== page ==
The European Union said Thursday that the Trump administration’s decision to maintain 15% tariffs on Airbus aircraft and 25% tariffs on other European goods did not worsen the now 16-year long trade dispute with Boeing, as both sides seek to put an end to over a decade of political grandstanding.
“The Commission acknowledges the decision of the US not to exacerbate the ongoing aircraft dispute by increasing tariffs on European products,” a European Commission spokesperson said in a statement, according to Reuters.
The statement added that putting an end to the row now was crucial, as the aviation has suffered a severe downturn amid the coronavirus pandemic.
U.S. Trade Representative Robert Lighthizer said Wednesday that his office was leaving tariffs on $7.5 billion of European goods – but did not follow through with previous threats to impose additional tariffs on $3.1 billion of goods like olives and gin and increase existing duties on aircraft, wine and cheese, according to Bloomberg.
Lighthizer said existing 15% tariffs on Airbus aircraft and 25% tariffs on other European goods would stay in place, as the EU has not taken enough action to come into compliance with the World Trade Organization. He said the U.S. “is committed to obtaining a long-term resolution to this dispute.”
The list of $7.5 billion tariffs of affected European products would also be changed to take away certain goods from Greece and Britain, adding an equivalent amount of goods from Germany and France.
President Trump said in a phone interview with FOX Business on Thursday that “the European Union is almost as bad as China.” He explained how he felt Europe was taking advantage of the U.S. in NATO and said countries like France and Germany are “delinquent” on billions of dollars worth in loans despite the U.S. paying to protect them from Russia.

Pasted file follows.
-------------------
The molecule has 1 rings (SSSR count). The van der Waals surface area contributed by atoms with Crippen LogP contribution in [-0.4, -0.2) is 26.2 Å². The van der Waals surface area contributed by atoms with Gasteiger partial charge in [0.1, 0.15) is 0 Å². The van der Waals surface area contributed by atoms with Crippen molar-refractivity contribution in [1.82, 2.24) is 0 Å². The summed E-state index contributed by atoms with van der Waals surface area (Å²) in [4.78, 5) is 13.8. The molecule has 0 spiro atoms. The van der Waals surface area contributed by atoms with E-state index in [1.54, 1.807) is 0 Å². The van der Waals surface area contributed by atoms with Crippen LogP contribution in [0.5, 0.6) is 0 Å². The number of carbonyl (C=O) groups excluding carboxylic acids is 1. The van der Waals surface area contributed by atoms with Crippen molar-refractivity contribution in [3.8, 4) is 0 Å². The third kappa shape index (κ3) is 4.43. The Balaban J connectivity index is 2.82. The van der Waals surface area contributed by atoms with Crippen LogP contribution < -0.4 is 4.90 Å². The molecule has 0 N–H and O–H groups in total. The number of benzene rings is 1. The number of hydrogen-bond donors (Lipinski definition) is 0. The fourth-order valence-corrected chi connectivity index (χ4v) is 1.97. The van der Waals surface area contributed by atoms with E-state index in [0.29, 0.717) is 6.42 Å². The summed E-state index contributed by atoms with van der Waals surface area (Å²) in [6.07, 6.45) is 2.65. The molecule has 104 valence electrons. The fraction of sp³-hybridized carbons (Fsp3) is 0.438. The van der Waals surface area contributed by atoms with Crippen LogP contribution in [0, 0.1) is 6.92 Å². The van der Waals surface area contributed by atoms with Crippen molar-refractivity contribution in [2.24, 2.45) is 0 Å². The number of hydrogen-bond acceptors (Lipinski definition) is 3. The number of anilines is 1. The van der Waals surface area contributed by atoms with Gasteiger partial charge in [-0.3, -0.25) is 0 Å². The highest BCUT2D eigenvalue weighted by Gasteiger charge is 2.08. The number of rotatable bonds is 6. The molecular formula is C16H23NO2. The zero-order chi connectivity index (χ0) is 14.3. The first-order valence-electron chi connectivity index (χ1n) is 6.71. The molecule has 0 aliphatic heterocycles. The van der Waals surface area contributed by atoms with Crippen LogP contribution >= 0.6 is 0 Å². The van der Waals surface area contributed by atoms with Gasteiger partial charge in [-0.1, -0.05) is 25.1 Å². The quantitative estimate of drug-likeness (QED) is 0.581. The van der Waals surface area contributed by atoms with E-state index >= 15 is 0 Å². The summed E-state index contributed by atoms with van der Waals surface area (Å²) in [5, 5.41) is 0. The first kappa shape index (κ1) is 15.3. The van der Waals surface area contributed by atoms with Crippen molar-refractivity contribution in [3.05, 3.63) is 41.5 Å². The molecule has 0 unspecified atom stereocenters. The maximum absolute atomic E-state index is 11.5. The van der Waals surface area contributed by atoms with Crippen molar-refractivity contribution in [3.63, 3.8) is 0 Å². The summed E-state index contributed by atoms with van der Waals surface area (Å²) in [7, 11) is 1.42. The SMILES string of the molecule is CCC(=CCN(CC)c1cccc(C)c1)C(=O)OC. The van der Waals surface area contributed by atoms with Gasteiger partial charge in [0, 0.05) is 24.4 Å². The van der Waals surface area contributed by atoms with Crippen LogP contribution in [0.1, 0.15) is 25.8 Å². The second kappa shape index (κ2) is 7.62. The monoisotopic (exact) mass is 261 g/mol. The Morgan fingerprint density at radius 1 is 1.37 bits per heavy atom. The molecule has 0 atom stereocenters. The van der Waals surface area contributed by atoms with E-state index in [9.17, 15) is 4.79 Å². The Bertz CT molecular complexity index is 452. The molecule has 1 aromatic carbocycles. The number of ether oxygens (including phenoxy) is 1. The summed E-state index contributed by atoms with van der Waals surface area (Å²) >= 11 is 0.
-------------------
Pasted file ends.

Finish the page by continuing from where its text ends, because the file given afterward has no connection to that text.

EU Trade Commissioner Phil Hogan said on Twitter Wednesday that the European Union would “intensify our efforts with the U.S. to find a negotiated solution to ongoing trade irritants” and he would continue talks with Lighthizer focused on finding a “resolution of the aircraft dispute.”
Airbus slammed the Trump administration’s move to maintain tariffs on its aircraft, CNBC reported.
“Airbus profoundly regrets that, despite Europe’s recent actions to achieve full compliance, USTR has decided to maintain tariffs on Airbus aircraft — especially at a time when aviation and other sectors are going through an unprecedented crisis,” Airbus spokesman Clay McConnell said in a statement.
Airbus trusts that Europe will respond appropriately to defend its interests and the interests of all the European companies and sectors, including Airbus, targeted by these tariffs.”
Boeing, on the other hand, said it hoped “the EU and Airbus will engage promptly in meaningful negotiations with the U.S. to address the full scope of their noncompliance and finally bring this case to an end.”